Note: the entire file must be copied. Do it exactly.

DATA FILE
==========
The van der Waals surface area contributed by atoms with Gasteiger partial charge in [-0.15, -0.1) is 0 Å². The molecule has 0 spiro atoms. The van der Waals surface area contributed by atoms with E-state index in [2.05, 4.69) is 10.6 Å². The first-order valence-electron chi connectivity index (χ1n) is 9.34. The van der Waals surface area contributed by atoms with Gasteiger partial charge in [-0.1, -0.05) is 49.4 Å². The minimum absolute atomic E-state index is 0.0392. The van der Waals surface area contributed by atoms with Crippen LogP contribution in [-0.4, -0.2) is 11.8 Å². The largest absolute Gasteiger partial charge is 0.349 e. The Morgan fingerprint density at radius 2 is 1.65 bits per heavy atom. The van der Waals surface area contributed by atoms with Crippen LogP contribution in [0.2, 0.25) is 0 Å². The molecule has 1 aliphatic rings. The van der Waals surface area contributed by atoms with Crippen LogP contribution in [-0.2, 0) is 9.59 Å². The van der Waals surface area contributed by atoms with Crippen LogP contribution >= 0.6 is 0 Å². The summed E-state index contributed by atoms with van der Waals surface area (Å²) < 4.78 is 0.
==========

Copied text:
The van der Waals surface area contributed by atoms with Gasteiger partial charge in [-0.15, -0.1) is 0 Å². The molecule has 0 spiro atoms. The van der Waals surface area contributed by atoms with E-state index in [2.05, 4.69) is 10.6 Å². The first-order valence-electron chi connectivity index (χ1n) is 9.34. The van der Waals surface area contributed by atoms with Gasteiger partial charge in [-0.1, -0.05) is 49.4 Å². The minimum absolute atomic E-state index is 0.0392. The van der Waals surface area contributed by atoms with Crippen LogP contribution in [-0.4, -0.2) is 11.8 Å². The largest absolute Gasteiger partial charge is 0.349 e. The Morgan fingerprint density at radius 2 is 1.65 bits per heavy atom. The van der Waals surface area contributed by atoms with Crippen LogP contribution in [0.2, 0.25) is 0 Å². The molecule has 1 aliphatic rings. The van der Waals surface area contributed by atoms with Crippen LogP contribution in [-0.2, 0) is 9.59 Å². The van der Waals surface area contributed by atoms with Crippen LogP contribution >= 0.6 is 0 Å². The summed E-state index contributed by atoms with van der Waals surface area (Å²) < 4.78 is 0.